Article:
Now we have this 1952 American LaFrance Fire Truck and instead of using it as a parts truck the customer has decided he wants it also running and roadworthy. So our engine rebuild job begins. The goal is to save this engine. It will definitely be a challenging job.
This was an old-fashioned, in the chassis, engine rebuild.
There were valves rusted in the valve guides and burnt. The heads were magnafluxed and all other parts were check and look good. We cleaned all parts and did a valve grind, and were able to use parts from the 1946 Truck heads. All-in-all, we were able to reassemble two complete heads. The thermostat was completely plugged with rust and debris which probably caused the head gasket problem.
These engines have two heads and six subheads. The engine would not turn over because the rings were rusted to the cylinders. We soaked the pistons for three weeks and they still did not break loose. The only option is to have the pistons custom made. We gave it one more try and started to remove the pistons that we felt would move a little and were able to get eight of them out. The connecting rod does not come out through the top with the piston, so we had to push the piston out of the cylinder and hold it up, remove the wire clips and remove the piston from the rod and then pull the rod from the bottom of the engine (a two-man job). Four pistons would not move. Trying to force them out is when they would usually get broken. With a lot of talking and soft touch, we were able to save all twelve pistons. We had Hastings pull out old blueprints and they made a set of rings for us (four per piston). We had to really massage the bearings because there are none to be found. We did hone the cylinders slightly to get a smooth surface so the piston rings would seal.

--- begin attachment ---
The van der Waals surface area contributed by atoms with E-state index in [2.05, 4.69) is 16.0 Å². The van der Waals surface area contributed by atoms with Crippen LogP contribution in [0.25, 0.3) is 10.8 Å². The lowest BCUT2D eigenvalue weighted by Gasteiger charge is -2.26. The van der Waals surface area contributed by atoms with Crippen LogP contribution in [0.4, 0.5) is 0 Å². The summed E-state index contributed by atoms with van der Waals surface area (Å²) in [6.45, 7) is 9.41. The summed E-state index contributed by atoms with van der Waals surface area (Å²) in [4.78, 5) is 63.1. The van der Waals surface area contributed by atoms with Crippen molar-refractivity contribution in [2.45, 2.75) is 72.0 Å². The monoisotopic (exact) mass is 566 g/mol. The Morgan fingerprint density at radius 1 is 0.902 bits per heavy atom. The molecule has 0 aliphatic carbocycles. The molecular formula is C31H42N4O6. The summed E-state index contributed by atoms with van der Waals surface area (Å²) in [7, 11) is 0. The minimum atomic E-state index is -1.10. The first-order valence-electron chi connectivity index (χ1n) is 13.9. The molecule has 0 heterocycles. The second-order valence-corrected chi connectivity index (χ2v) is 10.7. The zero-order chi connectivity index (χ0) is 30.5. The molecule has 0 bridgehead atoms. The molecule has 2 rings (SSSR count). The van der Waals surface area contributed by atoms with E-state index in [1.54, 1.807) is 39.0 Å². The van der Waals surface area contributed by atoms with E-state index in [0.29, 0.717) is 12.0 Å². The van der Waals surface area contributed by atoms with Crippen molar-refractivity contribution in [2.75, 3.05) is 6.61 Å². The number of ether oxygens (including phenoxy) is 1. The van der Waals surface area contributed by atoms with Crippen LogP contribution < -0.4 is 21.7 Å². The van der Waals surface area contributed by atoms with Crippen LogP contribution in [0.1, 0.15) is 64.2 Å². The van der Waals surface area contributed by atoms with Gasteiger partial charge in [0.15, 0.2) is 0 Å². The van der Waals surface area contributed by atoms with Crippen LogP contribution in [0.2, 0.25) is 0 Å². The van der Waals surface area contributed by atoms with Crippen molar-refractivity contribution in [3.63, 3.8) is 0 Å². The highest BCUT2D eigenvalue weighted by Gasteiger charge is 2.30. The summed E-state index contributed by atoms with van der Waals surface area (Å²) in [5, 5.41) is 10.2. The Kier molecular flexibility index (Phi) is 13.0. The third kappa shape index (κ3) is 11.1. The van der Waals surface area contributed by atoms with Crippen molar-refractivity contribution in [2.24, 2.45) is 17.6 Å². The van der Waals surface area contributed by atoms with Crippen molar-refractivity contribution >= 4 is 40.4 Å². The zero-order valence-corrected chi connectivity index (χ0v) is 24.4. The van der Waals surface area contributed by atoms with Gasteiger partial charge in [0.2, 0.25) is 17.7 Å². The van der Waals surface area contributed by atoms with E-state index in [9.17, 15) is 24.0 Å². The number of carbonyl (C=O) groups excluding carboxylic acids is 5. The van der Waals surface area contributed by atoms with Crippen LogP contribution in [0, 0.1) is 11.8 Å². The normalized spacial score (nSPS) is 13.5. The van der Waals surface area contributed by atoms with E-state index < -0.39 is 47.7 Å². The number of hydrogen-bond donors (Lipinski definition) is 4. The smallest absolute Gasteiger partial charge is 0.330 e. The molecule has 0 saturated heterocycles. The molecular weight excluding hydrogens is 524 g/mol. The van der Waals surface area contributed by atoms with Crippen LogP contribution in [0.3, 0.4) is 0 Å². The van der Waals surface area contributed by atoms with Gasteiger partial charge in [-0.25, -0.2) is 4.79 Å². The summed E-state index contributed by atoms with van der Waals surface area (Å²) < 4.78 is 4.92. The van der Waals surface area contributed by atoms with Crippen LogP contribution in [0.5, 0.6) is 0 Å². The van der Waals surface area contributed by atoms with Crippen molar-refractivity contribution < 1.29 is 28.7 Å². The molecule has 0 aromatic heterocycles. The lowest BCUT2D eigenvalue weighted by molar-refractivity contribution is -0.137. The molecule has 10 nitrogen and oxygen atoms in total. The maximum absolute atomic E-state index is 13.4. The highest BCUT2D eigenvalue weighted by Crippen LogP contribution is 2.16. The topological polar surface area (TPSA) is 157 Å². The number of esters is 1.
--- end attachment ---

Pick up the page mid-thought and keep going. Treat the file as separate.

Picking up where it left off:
While all that was being done, the fuel and cooling systems were checked out. Rebuilding the two Zenith carburetors, fuel pump, water pump, and sending unit were necessary as was resealing the fuel tank.